As a general rule, an individual’s actual earnings represent the benchmark by which that individual’s support obligation should be calculated. Coffey v. Behl, No. 2010-5-0646 (C.C.P. Lebanon Cnty.), Slip Opinion, March 17, 2014, Charles, J. If an individual voluntarily reduces his income in an effort to lower a child support obligation, that individual’s child support should be based upon earning capacity and not actual earnings. Id. In order to modify a support obligation based upon reduced income, it must first be established that the voluntary change in employment which resulted in a reduction of income was not made for the purpose of avoiding a child support obligation and, secondly, that a reduction in support is warranted based on the parties’ efforts to mitigate any income loss. A parent who voluntarily reduces his income must indicate why he left the prior employment and why the acceptance of a lower paying job was necessary. Otherwise, for calculation of a support obligation, the party will be considered to have an income equal to his or her earning capacity as defined in the support guidelines. Grimes v. Grimes, 596 A.2d 240 (Pa. Super. 1991). Under this Rule, only if the trier of fact determines that a party has failed to maintain appropriate employment will earning capacity be analyzed and determined based upon the factors listed in Rule 1910.16-2(d). Coffey v. Behl, supra. However, the needs of the children should be considered, such as a parent’s ability to devote more time to her children at the lower-paying job. See, Grigoruk v. Grigoruk, 912 A.2d 311 (Pa. Super. 2006).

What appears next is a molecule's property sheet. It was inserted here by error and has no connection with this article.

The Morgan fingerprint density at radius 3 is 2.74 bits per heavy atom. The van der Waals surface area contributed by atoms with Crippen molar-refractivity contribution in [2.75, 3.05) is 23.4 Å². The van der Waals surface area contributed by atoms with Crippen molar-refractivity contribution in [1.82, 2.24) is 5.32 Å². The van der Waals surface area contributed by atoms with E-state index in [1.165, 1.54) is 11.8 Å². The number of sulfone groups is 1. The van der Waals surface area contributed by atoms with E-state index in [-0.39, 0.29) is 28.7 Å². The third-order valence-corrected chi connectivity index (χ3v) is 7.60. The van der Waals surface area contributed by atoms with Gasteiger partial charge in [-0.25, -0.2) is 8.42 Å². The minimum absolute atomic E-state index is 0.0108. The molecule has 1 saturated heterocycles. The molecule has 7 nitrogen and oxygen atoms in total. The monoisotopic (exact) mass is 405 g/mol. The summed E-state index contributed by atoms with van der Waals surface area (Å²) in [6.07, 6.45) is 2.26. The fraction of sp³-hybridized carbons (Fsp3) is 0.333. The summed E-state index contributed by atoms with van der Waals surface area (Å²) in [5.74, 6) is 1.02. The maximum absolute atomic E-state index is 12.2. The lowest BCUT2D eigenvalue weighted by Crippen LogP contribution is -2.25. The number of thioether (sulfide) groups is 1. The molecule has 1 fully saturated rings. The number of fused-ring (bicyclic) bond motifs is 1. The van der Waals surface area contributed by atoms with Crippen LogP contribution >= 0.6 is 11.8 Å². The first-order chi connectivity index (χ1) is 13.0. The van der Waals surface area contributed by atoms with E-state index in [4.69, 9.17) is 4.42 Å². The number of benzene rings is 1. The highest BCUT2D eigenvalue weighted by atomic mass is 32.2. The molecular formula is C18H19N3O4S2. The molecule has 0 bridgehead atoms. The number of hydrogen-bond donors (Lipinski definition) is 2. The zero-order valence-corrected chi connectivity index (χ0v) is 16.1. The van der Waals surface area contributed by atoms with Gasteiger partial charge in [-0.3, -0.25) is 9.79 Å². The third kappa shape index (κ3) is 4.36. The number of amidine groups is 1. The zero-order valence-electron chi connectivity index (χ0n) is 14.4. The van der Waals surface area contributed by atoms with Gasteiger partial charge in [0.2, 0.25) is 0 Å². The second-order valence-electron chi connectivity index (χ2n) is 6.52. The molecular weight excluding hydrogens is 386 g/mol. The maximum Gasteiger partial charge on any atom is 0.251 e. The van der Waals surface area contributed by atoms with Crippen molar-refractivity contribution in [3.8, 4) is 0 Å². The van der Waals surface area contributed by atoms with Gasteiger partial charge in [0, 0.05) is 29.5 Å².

We agree with the DRM that there is no evidence that Mother left her higher-paying position at Inter-county Transfer to assume her managerial position at The Bagel Rack for the purpose of avoiding or reducing her obligation with regard to child support. The DRM obviously found credible Mother’s testimony that she left her prior position only for the purpose of having more flexible hours which allow her to devote more time to the children and to avoid the need for obtaining child care. We believe that this testimony fully explains why the acceptance of her new job was necessary in light of the needs of children of this age. Thus, we find no error in the DRM’s failure to assign Mother an earning capacity at the amount of her salaried position at Inter-County Transfer and we will overrule this Exception.